As the weather turns colder, Pacific Northwesterners look toward winter—hearty stews and melted sandwiches warm our bellies, washed down with complimentary porters and stouts. These flavor-packed beers are perfect companions for everything the chilly months have to offer. The creativity of Oregon brewers shines as traditional styles, born in England and Ireland, are given a Northwest twist. In a state saturated with pioneering spirit, Oregon’s beers reflect the rich historical heritage of our forebears, as well as the skill and innovation of today’s brewmasters.
As I look forward to pairing beers with homemade beef stroganoff or a rich chocolate pumpkin cake, I start to wonder about the perennial discussion between brewers and beer lovers: What’s the difference between a porter and a stout? If you base your definition on the descriptions written on bottles and brewery websites, the answer is “not much!” Surely there’s some defining point between them I think to myself, and so decide to investigate further.
To begin, we have to understand the ways in which beers derive their color and flavor. Malted barley is the magic ingredient that creates sugars for the yeast to turn into alcohol. Differentiation in the degree to which barley is kilned or roasted gives various color, flavor and depth to beer in the same way a more roasted coffee bean makes a darker cup of joe. Most beers today begin with a pale malt bill as their canvas. Roasted and specialty malts are added in smaller quantities to combine with nuances in water, yeast choices and hops.
Stouts began as a stronger version of the popular 18th century porter (a hoppier, stronger version of brown ale), and were referred to as “stout porters.” It seems the historical departure between porter and stout was a tax-driven development. “Porter” style beer was popular in London in the early 1720s with the city’s river porters—hence the name. These beers differed from other ales, displaying stronger flavors, greater resistance to spoiling and temperature fluctuations, higher alcohol content and moderate price.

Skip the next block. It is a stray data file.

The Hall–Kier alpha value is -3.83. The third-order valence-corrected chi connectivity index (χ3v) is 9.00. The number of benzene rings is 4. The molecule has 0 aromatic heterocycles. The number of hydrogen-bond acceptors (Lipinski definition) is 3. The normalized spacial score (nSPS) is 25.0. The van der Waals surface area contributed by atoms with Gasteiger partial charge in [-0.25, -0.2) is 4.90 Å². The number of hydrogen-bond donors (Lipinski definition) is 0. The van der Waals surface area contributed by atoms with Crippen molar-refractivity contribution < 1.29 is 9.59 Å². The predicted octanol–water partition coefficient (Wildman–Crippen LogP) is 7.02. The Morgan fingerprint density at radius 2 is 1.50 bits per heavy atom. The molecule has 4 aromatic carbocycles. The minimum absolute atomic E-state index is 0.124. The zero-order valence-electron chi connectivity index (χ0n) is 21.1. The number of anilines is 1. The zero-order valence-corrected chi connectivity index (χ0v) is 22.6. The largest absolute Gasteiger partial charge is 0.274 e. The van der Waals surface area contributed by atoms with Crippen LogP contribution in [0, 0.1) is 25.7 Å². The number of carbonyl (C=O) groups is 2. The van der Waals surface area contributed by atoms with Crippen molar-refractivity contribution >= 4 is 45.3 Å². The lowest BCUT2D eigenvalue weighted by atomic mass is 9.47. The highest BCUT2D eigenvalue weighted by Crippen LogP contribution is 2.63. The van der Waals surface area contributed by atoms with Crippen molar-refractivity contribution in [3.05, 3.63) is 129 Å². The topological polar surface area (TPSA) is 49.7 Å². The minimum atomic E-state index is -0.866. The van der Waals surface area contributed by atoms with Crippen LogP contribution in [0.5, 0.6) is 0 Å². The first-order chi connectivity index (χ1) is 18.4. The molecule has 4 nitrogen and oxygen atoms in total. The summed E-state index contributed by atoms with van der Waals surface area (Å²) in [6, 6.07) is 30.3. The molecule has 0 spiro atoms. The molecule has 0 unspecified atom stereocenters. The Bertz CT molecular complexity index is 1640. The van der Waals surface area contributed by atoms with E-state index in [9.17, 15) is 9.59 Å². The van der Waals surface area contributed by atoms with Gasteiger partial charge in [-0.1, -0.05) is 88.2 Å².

When the malt tax was increased to help pay for the Napoleonic War, brewers had incentive to use less malt. The solution? Coloring was added to a pale malt base in order to maintain the expected color. Britain then passed a law in 1816 declaring that only malt and hops could be used in the production of beer. The brewers got creative again with the invention of black “patent” malt, a malt kilned to about 200°C (the point of carbonizing), resulting in a somewhat smoky undertone in flavor, and the desired hue. This made it possible to brew porters using 95% pale malt and 5% black patent malt, preserving the essence of porter-style beer while obeying the taxation and ingredient laws.
The descriptor “stout” was applied to the heftier versions of those porters. Eventually, the additional word porter was dropped—leaving “stout” to emerge as a separate stylistic nomenclature.